The decisions preceding the linchpin event seemed to add individual dark clouds above me that made me feel like God was not around. Thus, when that earthquake occurred, I believed He was nowhere to be seen. As a result, I hit a point where I believed I created my own prison.
It is truly difficult for me to convey the mental and emotional road I went through from hitting rock bottom to realizing where God had been the whole time. As I spent time deliberating how to put thoughts into words, I could only refer to the song “My Own Prison” by Creed. As a result, I will let it speak for me as it represents the story that preceded immediately after.
It is clear that it is our decisions and actions that result in crimson stains that push Him away. However, crimson stains do not mean He wants to be separated from you. I struggled to understand two important things. First, He desired to have a personal relationship with me. Secondly, that He would never leave or forsake me (Deuteronomy 31:6, 31:8, Joshua 1:5, 1 Chronicles 28:20).
It took me some time to realize that it was not God that left me, but that I left Him. It was my decision to take Him slowly for granted and ignored the fact I had to put my faith into action. The reality is that not being proactive caused the relationship become neglected. As a result, like any relationship would, it became nothing but a ritual. I was initially overwhelmed and had no idea what to do. But I soon realized that my heart was aching in an abyss that I could not resolve myself.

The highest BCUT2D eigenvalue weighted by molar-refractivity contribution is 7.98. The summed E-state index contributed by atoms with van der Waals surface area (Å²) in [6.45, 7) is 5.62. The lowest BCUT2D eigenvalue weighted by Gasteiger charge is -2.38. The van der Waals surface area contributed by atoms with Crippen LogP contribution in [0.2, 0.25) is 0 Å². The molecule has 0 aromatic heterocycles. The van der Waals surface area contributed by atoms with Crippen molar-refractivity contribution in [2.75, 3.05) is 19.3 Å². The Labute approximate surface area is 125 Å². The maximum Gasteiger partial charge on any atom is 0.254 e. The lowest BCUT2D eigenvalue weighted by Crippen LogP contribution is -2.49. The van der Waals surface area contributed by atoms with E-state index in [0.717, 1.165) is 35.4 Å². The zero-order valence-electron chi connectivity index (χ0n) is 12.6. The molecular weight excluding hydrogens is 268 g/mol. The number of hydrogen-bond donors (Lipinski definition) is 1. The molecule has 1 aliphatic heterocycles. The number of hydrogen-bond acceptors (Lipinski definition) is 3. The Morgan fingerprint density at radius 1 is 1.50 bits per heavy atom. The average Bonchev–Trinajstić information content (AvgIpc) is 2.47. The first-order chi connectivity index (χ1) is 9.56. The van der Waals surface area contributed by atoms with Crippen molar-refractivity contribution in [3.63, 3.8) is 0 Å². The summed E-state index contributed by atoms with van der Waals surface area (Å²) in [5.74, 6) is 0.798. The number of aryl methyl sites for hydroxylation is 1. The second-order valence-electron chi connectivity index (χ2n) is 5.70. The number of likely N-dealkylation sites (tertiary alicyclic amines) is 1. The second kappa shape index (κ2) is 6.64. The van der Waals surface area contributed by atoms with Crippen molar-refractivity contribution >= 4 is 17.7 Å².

I have come to realize that the mental state I arrived at was not caused by others, but by my decisions and actions. The time that has gone by caused me to recognize that reaching bottom, and wanting all the pain fixed was the anointed time for His purpose to be done in my life.
As a result, I began to question the world’s truths and Gods truth. The questions revolved around answering the overarching question: if I “really believe[d], that what [I] believe[d] is really real?” (Thank you to Dr. Dell Tackett for putting my thoughts into words).
It did not take me long to realize what “truth” would win out. I put it that way because even after I realized, I still had many unanswered questions. I quickly became to understand His purpose in allowing this to happen. But it took longer for me to accept without hesitation – which I knew for a fact – “the only person to can satisfy the aching abyss of the human heart is Jesus Christ.” (Oswald Chambers)
It was recently that I realized that it took me time to trust Him like a good father. This occurred through me equating a relationship with God to be like the of one I did not have with my earthly father. However, I never truly fully grasped it until one night while serving the high school ministry event during a group discussion.
I have learned through my own struggles how important it is to fully give up matters to Him. It is our human desire to control everything in our lives. Thus, trusting Him can arguable be the hardest thing to do for anyone.
It was during that night serving that I fully let the problems I faced in the past go. These problems held me back at the same time as they have helped me to learn how I have to trust Gods faithfulness, His love for me, and how He will help me in my time of weakness.
This is the reason the song “I Will Trust You” (Chris Lizotte) has become one of my all time favorite songs as it is a healthy reminder for me to trust in Him alone.